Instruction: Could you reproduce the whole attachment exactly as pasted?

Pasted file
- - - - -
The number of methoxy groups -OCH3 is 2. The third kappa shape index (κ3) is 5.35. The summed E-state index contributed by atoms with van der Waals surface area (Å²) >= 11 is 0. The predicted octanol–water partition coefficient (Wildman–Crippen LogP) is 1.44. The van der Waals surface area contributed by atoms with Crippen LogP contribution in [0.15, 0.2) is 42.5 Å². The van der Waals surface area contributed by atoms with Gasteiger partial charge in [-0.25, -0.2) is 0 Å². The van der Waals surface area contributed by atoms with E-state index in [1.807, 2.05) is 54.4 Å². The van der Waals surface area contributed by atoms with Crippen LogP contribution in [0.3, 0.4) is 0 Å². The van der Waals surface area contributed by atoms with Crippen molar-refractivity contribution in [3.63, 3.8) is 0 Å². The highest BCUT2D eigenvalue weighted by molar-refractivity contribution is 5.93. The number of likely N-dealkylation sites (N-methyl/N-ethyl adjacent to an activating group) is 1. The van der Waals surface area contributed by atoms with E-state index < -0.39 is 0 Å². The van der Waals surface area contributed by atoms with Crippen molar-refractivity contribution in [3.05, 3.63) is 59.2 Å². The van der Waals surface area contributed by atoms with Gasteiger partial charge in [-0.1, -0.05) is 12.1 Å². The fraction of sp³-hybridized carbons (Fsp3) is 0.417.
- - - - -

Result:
The number of methoxy groups -OCH3 is 2. The third kappa shape index (κ3) is 5.35. The summed E-state index contributed by atoms with van der Waals surface area (Å²) >= 11 is 0. The predicted octanol–water partition coefficient (Wildman–Crippen LogP) is 1.44. The van der Waals surface area contributed by atoms with Crippen LogP contribution in [0.15, 0.2) is 42.5 Å². The van der Waals surface area contributed by atoms with Gasteiger partial charge in [-0.25, -0.2) is 0 Å². The van der Waals surface area contributed by atoms with E-state index in [1.807, 2.05) is 54.4 Å². The van der Waals surface area contributed by atoms with Crippen LogP contribution in [0.3, 0.4) is 0 Å². The van der Waals surface area contributed by atoms with Crippen molar-refractivity contribution in [3.63, 3.8) is 0 Å². The highest BCUT2D eigenvalue weighted by molar-refractivity contribution is 5.93. The number of likely N-dealkylation sites (N-methyl/N-ethyl adjacent to an activating group) is 1. The van der Waals surface area contributed by atoms with E-state index < -0.39 is 0 Å². The van der Waals surface area contributed by atoms with Crippen molar-refractivity contribution in [3.05, 3.63) is 59.2 Å². The van der Waals surface area contributed by atoms with Gasteiger partial charge in [-0.1, -0.05) is 12.1 Å². The fraction of sp³-hybridized carbons (Fsp3) is 0.417.